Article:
Wednesday, September 29, 2010

"Public Space"

Today while riding the bus on my way to take a test, there were a two young mothers with 2-3 year old kids. The kids were enjoying themselves, as 3 year old kids do.

Eventually a man about my age got on the bus. He on a ratty t-shirt, sweat pants that were riding a little low, and great big, Elton John-esque sunglasses. I remember thinking that he was probably heading to the university, because he seemed to exude the "look at me! I live an alternate lifestyle" vibe.

The kids eventually were rambunctious, laughing loudly and hitting the window while their mom's spoke to each other over the back of the seat.

Big sunglasses man says, in a loud voice, "This is a public space! Public space!" I thought to myself, "Did he just tell that young mother to get her kids to shut up? I think he did." That made me mad. Who does this guy think he is?

I don't think the mothers paid him any attention, but I started to prepare a response in case he tried it again.

He did. "Hey, you're in a public space here, you need to control your kids."

Me-"Hey buddy you're in a public space, too. She's not smoking or doing anything harmful, her kid is being a kid."

Him- "But she is in a public space, she has a responsibility as a parent to control her children."

When he responded, I learned that adrenaline dumps and the fight or flight instinct show up even in a non life-threatening situation, because my mouth got dry, my throat tightened, I felt something like cold water suddenly in the middle of my chest, and my arms and hands felt cold and slightly numb and tingly.

From here on out, I don't remember exactly what I said, neither of us were speaking very eloquently, we probably both had that confrontation response flowing through our veins.

I said something like, "There just being kids, they're too young to know any better."

He said, "They're giving me a headache, would you like it if I started screaming?"

Me-"No, but you aren't three." The noisy kid looked like he was three.

At some point I said that the mom didn't deserve to be harassed for taking the bus to save some money. He responded by pointing to the stroller she had brought on board, saying she shouldn't have it because it was made in China, it polluted carbon during the manufacture, and that it was taking up half the room on the bus.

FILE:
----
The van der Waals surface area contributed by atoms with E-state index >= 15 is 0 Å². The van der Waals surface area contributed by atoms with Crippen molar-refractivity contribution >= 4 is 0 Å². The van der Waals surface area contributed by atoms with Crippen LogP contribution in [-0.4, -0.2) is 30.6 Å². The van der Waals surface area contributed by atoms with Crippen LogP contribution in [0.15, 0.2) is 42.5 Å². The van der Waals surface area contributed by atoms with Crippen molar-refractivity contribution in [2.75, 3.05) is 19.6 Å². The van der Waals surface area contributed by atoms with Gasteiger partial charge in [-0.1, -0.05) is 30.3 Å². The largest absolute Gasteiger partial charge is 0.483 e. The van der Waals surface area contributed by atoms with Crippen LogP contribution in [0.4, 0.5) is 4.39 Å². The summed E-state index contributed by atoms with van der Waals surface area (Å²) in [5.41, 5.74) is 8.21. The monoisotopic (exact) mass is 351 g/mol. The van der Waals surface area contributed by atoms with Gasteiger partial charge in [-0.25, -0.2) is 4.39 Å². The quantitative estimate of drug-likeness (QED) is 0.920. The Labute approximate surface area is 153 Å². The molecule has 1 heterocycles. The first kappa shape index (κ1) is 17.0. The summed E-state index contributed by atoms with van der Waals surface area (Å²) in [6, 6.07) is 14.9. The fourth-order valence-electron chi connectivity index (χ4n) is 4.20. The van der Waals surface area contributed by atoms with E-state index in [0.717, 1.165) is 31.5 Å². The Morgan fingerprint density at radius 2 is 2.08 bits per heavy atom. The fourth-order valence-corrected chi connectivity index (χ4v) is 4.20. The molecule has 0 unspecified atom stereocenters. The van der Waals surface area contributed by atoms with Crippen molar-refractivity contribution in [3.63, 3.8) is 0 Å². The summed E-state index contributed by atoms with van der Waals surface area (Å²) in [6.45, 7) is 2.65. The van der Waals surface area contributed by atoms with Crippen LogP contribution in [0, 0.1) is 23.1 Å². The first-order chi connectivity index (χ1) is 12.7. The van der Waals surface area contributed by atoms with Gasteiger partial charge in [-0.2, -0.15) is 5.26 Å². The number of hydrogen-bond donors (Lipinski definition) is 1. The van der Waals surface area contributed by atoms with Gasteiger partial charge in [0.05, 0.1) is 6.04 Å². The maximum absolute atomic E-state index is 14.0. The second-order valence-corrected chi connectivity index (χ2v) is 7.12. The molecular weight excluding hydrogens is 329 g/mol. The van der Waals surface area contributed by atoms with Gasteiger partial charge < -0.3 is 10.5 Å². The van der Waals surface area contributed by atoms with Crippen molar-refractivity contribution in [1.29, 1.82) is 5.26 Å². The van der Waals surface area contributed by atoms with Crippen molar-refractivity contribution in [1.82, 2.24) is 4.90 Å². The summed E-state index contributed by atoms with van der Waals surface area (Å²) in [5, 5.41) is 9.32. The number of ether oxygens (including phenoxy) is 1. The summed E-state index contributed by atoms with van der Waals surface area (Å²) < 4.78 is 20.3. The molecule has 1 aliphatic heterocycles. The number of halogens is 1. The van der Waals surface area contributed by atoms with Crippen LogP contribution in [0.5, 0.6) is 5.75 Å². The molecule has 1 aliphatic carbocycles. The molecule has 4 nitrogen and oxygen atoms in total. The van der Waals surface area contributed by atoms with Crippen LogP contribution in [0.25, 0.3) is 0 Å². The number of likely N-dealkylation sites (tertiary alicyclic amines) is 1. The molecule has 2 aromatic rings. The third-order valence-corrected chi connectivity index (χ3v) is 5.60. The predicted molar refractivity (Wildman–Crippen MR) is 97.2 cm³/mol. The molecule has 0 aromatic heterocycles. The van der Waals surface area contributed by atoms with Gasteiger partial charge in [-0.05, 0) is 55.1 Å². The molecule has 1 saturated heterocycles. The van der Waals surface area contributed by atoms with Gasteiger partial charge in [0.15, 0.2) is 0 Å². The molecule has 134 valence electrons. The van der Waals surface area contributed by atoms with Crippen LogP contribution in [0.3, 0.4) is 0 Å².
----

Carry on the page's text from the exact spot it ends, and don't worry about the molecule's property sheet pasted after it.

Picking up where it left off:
It was in the space that was designated for wheelchair users, and there were none of those on the bus.

His comment about the stroller really took me off guard, so I said what I thought.

"Are you saying that she should have carry a forty pound kid in her arms everywhere she goes instead of using a stroller?"

He said no, but the kid was loud, he had had a seizure this morning, and that his heavyset, black-wearing, tattooed female friend could probably control the kids. At least I think that's what he said.

I wondered if he was being serious, that he was worked up enough that he would go over and try himself to quiet the kid. If he tried it, well, I wasn't going to let that happen.

But that's the kind of thing you think about when your lizard brain thinks a fight is on its way. Of course he didn't do anything like that.

During our conversation, I twice told him that if he was really that bothered, he could get off at the next stop and take another bus. He said that the mom had a responsibility to "control her kid" so that Mr. Sunglasses could ride the bus in peace.

My stop was fast approaching, the argument had run its course, and I was late for a test so I got off. It took me a really long time to fish out my electronic bus card out of my shirt pocket and untangle it from the iPod headphones that were in there.